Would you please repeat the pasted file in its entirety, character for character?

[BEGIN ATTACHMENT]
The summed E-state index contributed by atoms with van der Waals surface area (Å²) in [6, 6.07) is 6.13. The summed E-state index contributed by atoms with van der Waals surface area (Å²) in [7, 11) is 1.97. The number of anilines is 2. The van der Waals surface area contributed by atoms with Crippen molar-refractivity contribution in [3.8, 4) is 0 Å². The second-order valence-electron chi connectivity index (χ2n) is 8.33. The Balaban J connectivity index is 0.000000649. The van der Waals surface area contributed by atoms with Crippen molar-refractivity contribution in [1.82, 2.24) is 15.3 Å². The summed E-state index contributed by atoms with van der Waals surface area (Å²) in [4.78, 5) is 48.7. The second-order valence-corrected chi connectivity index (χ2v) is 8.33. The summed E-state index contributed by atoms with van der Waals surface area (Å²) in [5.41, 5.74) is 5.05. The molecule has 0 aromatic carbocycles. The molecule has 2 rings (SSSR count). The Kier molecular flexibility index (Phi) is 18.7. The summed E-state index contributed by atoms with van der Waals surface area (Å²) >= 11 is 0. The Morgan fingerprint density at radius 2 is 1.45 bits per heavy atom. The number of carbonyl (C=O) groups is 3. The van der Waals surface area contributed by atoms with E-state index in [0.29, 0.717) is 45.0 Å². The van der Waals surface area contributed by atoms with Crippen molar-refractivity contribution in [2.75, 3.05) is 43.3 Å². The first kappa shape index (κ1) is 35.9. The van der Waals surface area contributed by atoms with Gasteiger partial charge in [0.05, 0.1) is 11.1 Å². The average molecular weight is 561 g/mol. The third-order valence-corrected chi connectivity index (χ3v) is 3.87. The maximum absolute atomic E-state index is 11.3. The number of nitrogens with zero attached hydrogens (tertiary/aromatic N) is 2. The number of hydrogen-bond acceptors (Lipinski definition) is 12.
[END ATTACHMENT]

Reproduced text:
The summed E-state index contributed by atoms with van der Waals surface area (Å²) in [6, 6.07) is 6.13. The summed E-state index contributed by atoms with van der Waals surface area (Å²) in [7, 11) is 1.97. The number of anilines is 2. The van der Waals surface area contributed by atoms with Crippen molar-refractivity contribution in [3.8, 4) is 0 Å². The second-order valence-electron chi connectivity index (χ2n) is 8.33. The Balaban J connectivity index is 0.000000649. The van der Waals surface area contributed by atoms with Crippen molar-refractivity contribution in [1.82, 2.24) is 15.3 Å². The summed E-state index contributed by atoms with van der Waals surface area (Å²) in [4.78, 5) is 48.7. The second-order valence-corrected chi connectivity index (χ2v) is 8.33. The summed E-state index contributed by atoms with van der Waals surface area (Å²) in [5.41, 5.74) is 5.05. The molecule has 0 aromatic carbocycles. The molecule has 2 rings (SSSR count). The Kier molecular flexibility index (Phi) is 18.7. The summed E-state index contributed by atoms with van der Waals surface area (Å²) >= 11 is 0. The Morgan fingerprint density at radius 2 is 1.45 bits per heavy atom. The number of carbonyl (C=O) groups is 3. The van der Waals surface area contributed by atoms with E-state index in [0.29, 0.717) is 45.0 Å². The van der Waals surface area contributed by atoms with Crippen molar-refractivity contribution in [2.75, 3.05) is 43.3 Å². The first kappa shape index (κ1) is 35.9. The van der Waals surface area contributed by atoms with Gasteiger partial charge in [0.05, 0.1) is 11.1 Å². The average molecular weight is 561 g/mol. The third-order valence-corrected chi connectivity index (χ3v) is 3.87. The maximum absolute atomic E-state index is 11.3. The number of nitrogens with zero attached hydrogens (tertiary/aromatic N) is 2. The number of hydrogen-bond acceptors (Lipinski definition) is 12.